Dubawa’s preliminary findings led to a public statement made by the Dangote Group on its official Facebook page. The statement outrightly repudiates the claim, describing it as a malicious act aimed at defrauding members of the public. The statement reads:


    We have been alerted of a scam purportedly sanctioned by Aliko Dangote Foundation and claiming to pay people a weekly allowance of N20,000. This malicious act aimed at defrauding unsuspecting victims is currently being perpetuated through several channels, including WhatsApp, emails, SMS, and dedicated website.

    Please be aware that there is NO such initiative as the “Dangote Covid-19 Relief Funds.” Our support towards curbing the spread of COVID-19 in Nigeria is through the organised private sector Coalition Against COVID-19 (CACOVID) in Nigeria; an initiative being led by our Group President/CE. 

    While we work towards shutting down the activities and accounts of these scammers, please be advised to contact law enforcement agencies in case you have made any contact with these scammers.

    Remember, if it looks too good to be true, it probably is not true!

    #ScamAlert #Scam”

    Even more indicators 

    Another suspicion identified with the claim is the difference in the amount of money claimed by the post to be on offer. The message posed 15,000 Naira while the link presented 20,000 Naira. This clear contradiction should inflate scepticism. 

    Also, the site keeps shutting off and on in the space of time, as it requests unsuspecting members of the public to supply their details before accessing the said funds. This claim is reminiscent of a recent fact-check– in which we uncovered that these kinds of sites are data phishing websites that are usually riddled with installed root pop-up ads that generate traffic through fraudulent schemes. Worse still, they engage in the extraction of users’ data and financial details for nefarious purposes.


    “Remember, if it looks too good to be true, it probably is not true!”. This claim is false, and it’s pertinent for the public to remain even more vigilant about efforts by charlatans to defraud and mislead the public. Dangote is not giving 15,000 as COVID-19 relief funds to youths.

  • None Reported Dead in PDP Imo Protest

    Facebook user claimed that protestors were killed during Imo state protest… 

    Words from the Imo State Police and the series of results provided by Google Reverse Image jointly disprove this claim. Pictures attached to the claim originate from Malawi and have nothing to do with the Imo protest.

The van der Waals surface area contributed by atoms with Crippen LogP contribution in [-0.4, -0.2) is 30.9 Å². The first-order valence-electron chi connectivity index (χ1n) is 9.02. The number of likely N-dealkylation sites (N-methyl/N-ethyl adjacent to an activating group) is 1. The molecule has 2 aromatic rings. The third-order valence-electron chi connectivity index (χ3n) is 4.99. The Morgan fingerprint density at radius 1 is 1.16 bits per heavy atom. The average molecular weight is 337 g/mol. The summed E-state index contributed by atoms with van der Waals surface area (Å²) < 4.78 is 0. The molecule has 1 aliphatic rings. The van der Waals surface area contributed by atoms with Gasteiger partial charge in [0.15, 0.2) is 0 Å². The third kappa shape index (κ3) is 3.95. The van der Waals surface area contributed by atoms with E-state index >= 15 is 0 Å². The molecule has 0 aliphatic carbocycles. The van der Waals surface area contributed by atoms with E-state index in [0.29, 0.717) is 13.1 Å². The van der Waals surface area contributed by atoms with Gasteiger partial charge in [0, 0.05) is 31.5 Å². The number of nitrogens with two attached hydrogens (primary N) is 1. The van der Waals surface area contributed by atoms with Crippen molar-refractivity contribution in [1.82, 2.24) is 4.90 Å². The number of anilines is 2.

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    Supreme’s court decision to replace Emeka Ihedioha with Hope Uzodima is probably not news anymore. It can be recalled that the former was the governor for over 10 months and the later held the fourth position in the Imo gubernatorial race.

    This change did not go without any objection. PDP and its loyalists march out in protest to contest the decision of the court. The protests were held in different states across the country.  Abia, Anambra, Imo, Abuja, Akwa Ibom

    A Facebook User, Kellynalson Obi had reported the protest in Imo state and according to him, it was brutal as ‘several protesters’ were killed. He posted some pictures which he captioned, “Breaking news SAD SUNDAY IN IMO STATE! SEVERAL ‘PROTESTERS’ WERE KILLED TODAY, OVER THE REMOVAL OF “GOV IHEDIOHA” THE MILITARY SHOOT THEM DEAD.” 

    The post, as at the time of this fact-check has garnered up to 478 shares. But how true are its contents? The veracity of this claim has been called to question as there are no news reports of any violence during the Imo state protest.


    Dubawa put a call through to the Police PRO in Imo State, SP. Ikeoku Godson Orlando. He confirmed that there was no violence anywhere in Imo after acknowledging that the protest was a peaceful one. According to him, ‘there was a protest but it was absolutely peaceful.

    Hence, Dubawa resorted to performing google reverse search on the pictures attached to the claim.

    Kellynalson had published his claim with two pictures attached and Dubawa conducted a reverse search on them. 

    It happened in Malawi, not Nigeria, Imo…

    When we checked the first picture, Google brought back a number of results, one of which is this Twitter post from January 16th. The tweet talked about how the military provided security for anti-government protesters in Malawi.

    Another result, providing insight into the Malawi incident is this publication by Nyasa Times.

    Furthermore, we found another January 16th tweet on the same incident which had both pictures used by the claim’s author. Evidently, the demonstration captured in the photos is fairly recent; just not in Nigeria.

    The second picture used by Obi in his Post, after conducting a google reverse search also tells the same story as the first. Friends of Malawi Defence Force, a Facebook page posted the picture on the 17th of January, making reference to the Malawian protests; so also this Twitter user.


    The results provided by Google Images and the testimony from the Imo police have proved this claim to be another case of disinformation. Hence, nullified the assertions of the Facebook User.  In the absence of any substantial materials to corroborate his claim dubawa considers it false. We don’t know the intention of this User but results from this fact-check suggest that the user only wanted to instil fear in the minds of the people.